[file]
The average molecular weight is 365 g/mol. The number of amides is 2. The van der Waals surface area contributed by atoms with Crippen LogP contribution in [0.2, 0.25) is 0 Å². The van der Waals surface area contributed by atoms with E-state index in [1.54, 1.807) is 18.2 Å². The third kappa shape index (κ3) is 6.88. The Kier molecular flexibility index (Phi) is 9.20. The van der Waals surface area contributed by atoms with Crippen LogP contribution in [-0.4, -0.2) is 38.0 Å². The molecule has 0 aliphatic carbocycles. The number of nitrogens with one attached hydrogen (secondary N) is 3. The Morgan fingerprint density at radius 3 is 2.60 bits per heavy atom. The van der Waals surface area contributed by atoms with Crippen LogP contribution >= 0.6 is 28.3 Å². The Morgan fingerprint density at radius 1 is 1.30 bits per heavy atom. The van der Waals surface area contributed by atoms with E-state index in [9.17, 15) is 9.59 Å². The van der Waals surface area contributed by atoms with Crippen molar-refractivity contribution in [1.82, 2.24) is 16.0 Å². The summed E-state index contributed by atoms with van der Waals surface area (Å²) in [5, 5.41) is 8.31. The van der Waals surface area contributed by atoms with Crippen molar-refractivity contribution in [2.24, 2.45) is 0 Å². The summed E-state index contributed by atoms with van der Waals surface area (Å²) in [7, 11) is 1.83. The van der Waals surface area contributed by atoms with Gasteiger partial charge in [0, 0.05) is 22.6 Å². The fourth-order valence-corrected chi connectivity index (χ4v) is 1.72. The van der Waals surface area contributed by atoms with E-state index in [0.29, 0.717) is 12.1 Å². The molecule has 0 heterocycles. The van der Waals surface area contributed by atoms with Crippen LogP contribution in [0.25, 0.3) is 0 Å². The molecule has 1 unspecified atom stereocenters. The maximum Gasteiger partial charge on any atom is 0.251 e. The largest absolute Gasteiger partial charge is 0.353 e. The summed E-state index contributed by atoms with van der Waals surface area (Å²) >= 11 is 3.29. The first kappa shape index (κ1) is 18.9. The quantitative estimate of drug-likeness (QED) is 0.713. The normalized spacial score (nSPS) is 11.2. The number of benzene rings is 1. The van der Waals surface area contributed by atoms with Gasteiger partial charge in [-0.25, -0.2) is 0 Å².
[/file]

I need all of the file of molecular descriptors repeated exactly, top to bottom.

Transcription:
The average molecular weight is 365 g/mol. The number of amides is 2. The van der Waals surface area contributed by atoms with Crippen LogP contribution in [0.2, 0.25) is 0 Å². The van der Waals surface area contributed by atoms with E-state index in [1.54, 1.807) is 18.2 Å². The third kappa shape index (κ3) is 6.88. The Kier molecular flexibility index (Phi) is 9.20. The van der Waals surface area contributed by atoms with Crippen LogP contribution in [-0.4, -0.2) is 38.0 Å². The molecule has 0 aliphatic carbocycles. The number of nitrogens with one attached hydrogen (secondary N) is 3. The Morgan fingerprint density at radius 3 is 2.60 bits per heavy atom. The van der Waals surface area contributed by atoms with Crippen LogP contribution >= 0.6 is 28.3 Å². The Morgan fingerprint density at radius 1 is 1.30 bits per heavy atom. The van der Waals surface area contributed by atoms with E-state index in [9.17, 15) is 9.59 Å². The van der Waals surface area contributed by atoms with Crippen molar-refractivity contribution in [1.82, 2.24) is 16.0 Å². The summed E-state index contributed by atoms with van der Waals surface area (Å²) in [5, 5.41) is 8.31. The van der Waals surface area contributed by atoms with Crippen molar-refractivity contribution in [2.24, 2.45) is 0 Å². The summed E-state index contributed by atoms with van der Waals surface area (Å²) in [7, 11) is 1.83. The van der Waals surface area contributed by atoms with Gasteiger partial charge in [0, 0.05) is 22.6 Å². The fourth-order valence-corrected chi connectivity index (χ4v) is 1.72. The van der Waals surface area contributed by atoms with E-state index in [0.29, 0.717) is 12.1 Å². The molecule has 0 heterocycles. The van der Waals surface area contributed by atoms with Crippen LogP contribution in [0.25, 0.3) is 0 Å². The molecule has 1 unspecified atom stereocenters. The maximum Gasteiger partial charge on any atom is 0.251 e. The largest absolute Gasteiger partial charge is 0.353 e. The summed E-state index contributed by atoms with van der Waals surface area (Å²) >= 11 is 3.29. The first kappa shape index (κ1) is 18.9. The quantitative estimate of drug-likeness (QED) is 0.713. The normalized spacial score (nSPS) is 11.2. The number of benzene rings is 1. The van der Waals surface area contributed by atoms with Gasteiger partial charge in [-0.25, -0.2) is 0 Å².